Neurofascin is a glial receptor for the caspr/paranodin-contactin axonal complex at the axoglial junction

P Charles, S Tait, C Faivre-Sarrailh, G Barbin, Francis James Gunn-Moore, N Denisenko-Hehrbass, A-M Guennoc, J-A Girault, PJ Brophy, C Lubetzki

Research output: Contribution to journalArticlepeer-review

254 Citations (Scopus)


In myelinated fibers of the vertebrate nervous system, glial-ensheathing cells interact with axons at specialized adhesive junctions, the paranodal septate-like junctions [1]. The axonal proteins paranodin/Caspr and contactin form a cis complex in the axolemma at the axoglial adhesion zone, and both are required to stabilize the junction [2, 3]. There has been intense speculation that an oligodendroglial isoform of the cell adhesion molecule neurofascin, NF155, expressed at the paranodal loop [4,5] might be the glial receptor for the paranodin/Caspr-contactin complex, particularly since paranodin/Caspr and NF155 colocalize to ectopic sites in the CNS of the dysmyelinated mouse Shiverer mutant [5]. We report that the extracellular domain of NF155 binds specifically to transfected cells expressing the paranodin/Caspr-contactin complex at the cell surface. This region of NF155 also binds the paranodin/Caspr-contactin complex from brain lysates in vitro. In support of the functional significance of this interaction, NF155 antibodies and the extracellular domain of NF155 inhibit myelination in myelinating cocultures, presumably by blocking the adhesive relationship between the axon and glial cell. These results demonstrate that the paranodin/Caspr-contactin complex interacts biochemically with NF155 and that this interaction is likely to be biologically relevant at the axoglial junction.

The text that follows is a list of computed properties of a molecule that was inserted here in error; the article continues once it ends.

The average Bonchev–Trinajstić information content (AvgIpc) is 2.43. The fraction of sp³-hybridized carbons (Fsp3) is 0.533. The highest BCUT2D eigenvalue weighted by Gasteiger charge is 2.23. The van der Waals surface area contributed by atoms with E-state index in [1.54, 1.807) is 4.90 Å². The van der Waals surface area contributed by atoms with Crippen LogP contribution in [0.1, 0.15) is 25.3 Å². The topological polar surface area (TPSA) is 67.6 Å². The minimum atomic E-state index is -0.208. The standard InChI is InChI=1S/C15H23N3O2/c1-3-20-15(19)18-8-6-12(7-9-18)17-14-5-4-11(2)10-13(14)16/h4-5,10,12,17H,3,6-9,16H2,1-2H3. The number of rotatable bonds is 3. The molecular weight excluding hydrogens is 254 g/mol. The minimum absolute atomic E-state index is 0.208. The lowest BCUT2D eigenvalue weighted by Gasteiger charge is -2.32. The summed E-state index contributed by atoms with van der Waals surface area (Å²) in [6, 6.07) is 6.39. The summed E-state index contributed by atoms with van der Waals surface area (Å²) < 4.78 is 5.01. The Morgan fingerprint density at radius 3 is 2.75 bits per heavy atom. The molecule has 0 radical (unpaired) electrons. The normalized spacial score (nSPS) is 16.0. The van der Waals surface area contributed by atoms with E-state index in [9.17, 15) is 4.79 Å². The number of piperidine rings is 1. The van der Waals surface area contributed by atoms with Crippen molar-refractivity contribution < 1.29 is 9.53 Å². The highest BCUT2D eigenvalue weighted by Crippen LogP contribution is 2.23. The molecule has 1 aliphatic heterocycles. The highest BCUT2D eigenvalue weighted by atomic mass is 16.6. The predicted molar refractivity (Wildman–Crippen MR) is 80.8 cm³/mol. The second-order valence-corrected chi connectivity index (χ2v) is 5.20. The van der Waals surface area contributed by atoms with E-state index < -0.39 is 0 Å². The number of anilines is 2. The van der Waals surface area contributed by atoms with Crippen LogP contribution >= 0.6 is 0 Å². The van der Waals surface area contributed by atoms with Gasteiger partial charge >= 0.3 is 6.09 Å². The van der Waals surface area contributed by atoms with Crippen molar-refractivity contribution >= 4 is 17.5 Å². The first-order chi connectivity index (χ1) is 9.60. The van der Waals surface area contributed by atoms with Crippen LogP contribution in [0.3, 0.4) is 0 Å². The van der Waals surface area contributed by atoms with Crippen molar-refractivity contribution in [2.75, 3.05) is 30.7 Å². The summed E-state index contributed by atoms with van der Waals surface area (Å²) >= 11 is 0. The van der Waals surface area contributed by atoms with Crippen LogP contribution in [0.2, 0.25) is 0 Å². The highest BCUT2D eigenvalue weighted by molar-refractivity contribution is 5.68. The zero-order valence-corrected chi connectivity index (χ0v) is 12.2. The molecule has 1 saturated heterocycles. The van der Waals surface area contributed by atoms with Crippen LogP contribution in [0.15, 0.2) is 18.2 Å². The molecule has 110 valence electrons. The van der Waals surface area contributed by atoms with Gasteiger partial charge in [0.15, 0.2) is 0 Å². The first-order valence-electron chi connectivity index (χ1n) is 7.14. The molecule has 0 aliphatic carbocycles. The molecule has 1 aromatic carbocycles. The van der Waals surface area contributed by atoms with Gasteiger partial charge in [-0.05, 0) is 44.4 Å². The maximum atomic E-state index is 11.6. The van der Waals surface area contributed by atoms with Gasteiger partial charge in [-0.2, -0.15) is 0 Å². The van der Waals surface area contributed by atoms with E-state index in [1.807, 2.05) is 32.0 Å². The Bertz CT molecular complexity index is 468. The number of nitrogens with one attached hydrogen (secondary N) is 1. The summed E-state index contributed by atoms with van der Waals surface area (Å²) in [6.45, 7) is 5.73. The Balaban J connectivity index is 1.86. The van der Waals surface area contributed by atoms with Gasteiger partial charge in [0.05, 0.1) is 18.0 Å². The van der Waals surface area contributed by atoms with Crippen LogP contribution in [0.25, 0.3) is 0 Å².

Original languageEnglish
Pages (from-to)217-220
Number of pages4
JournalCurrent Biology
Publication statusPublished - 5 Feb 2002


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